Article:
Why I Call Myself a Reformed Baptist

Taken and adapted from, The Reformed Baptist Blog
Written by, Keith Throop.

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Perhaps it would be helpful to discuss at least three senses in which I believe the term “reformed” has been used…

First, the term reformed can be used in a broad sense to describe that which is changed for the better, and in our discussion it refers to the changes that were made by Protestants in their efforts to reform the Roman Catholic Church in accordance with Scripture. In this sense it could refer to any person or group that seeks to be consistent in reforming the church in this way. I believe John Quincy Adams had in mind this usage of the term in his famous little book Baptists: The Only Thorough Religious Reformers, and this is one sense in which I intend the word to be taken when I describe myself as a Reformed Baptist. It communicates my commitment to the principle indicated by the slogan semper reformanda (“always reforming”), and it declares my conviction that it is the Particular Baptists who have been more faithful reformers than their Presbyterian brothers, especially with regard to the issues of church government and baptism, as indicated above. Indeed, in this sense I think we have more right to use the term than they do.

Second, the term reformed can refer to the broader Protestant tradition characterized by principles held by most of the early Reformers, and not just those in Geneva, for example. These principles may be summed up by the five Reformation precepts often referred to as “the solas.” These include the principle of sola scriptura (that Scripture alone is our ultimate authority), the principle of solus Christus (that we are saved by Christ alone), sola gratia (that we are saved by God’s grace alone), sola fide (that we are saved through faith alone), and soli Deo gloria (that all is to the glory of God alone). Thus when I call myself a Reformed Baptist I mean to indicate that I wholeheartedly embrace these distinctive principles of the Reformation.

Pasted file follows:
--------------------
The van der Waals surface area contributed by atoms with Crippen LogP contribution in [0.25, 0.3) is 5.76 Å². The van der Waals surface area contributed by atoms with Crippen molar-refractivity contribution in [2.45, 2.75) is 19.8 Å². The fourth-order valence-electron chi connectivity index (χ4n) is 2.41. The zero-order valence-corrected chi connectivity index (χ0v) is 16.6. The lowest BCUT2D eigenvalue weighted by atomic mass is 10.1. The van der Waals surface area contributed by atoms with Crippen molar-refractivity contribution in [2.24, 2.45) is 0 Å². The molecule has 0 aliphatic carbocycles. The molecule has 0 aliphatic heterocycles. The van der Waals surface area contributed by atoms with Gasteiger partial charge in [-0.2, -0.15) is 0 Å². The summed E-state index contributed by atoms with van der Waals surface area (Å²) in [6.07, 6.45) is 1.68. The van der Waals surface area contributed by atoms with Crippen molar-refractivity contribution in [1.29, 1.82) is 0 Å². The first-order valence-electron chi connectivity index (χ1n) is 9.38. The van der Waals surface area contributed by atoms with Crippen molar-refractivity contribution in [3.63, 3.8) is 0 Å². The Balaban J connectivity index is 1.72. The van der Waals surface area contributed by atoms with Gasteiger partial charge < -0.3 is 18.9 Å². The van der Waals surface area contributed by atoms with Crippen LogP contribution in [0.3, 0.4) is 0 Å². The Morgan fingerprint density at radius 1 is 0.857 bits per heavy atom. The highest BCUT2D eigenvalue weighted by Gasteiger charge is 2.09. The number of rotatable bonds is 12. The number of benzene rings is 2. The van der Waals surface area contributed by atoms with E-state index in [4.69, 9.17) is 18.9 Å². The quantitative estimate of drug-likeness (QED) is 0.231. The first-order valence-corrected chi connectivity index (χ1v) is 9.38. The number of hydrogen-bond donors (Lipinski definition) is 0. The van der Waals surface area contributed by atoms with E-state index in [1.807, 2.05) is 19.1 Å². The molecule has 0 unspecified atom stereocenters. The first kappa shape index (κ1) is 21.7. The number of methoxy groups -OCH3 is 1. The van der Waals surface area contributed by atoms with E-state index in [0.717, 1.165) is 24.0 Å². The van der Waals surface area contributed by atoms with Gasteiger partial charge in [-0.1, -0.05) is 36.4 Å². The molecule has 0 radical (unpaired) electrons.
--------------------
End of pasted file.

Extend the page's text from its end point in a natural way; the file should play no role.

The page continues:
Third, I agree that there is a more narrow use of the term, namely to refer to those who follow the traditions that have come particularly from Calvin’s reforming work in Geneva. This would include not only the Swiss Reformed, but also the Scottish and Dutch Reformed and the numerous Presbyterian groups that have followed from each of these traditions. I also agree with Clark that we do not want to confuse Baptists with these Reformed groups. However, this is precisely why I call myself a Reformed Baptist. The term Baptist clearly qualifies my use of the term Reformed. And when I use the terms together this way, I do not think I am doing anything essentially different than did those English Baptists who based the Baptist Confession of 1689 largely upon the Westminster Confession of Faith. They clearly wanted to identify themselves as in the mainstream of the Reformed tradition in one sense (particularly with regard to Calvinist soteriology and Covenant Theology), while at the same time distinguishing themselves in ways that demonstrated how they had reformed more thoroughly than had their Presbyterian brethren. This – together with the reasons already listed – is precisely why I call myself a Reformed Baptist.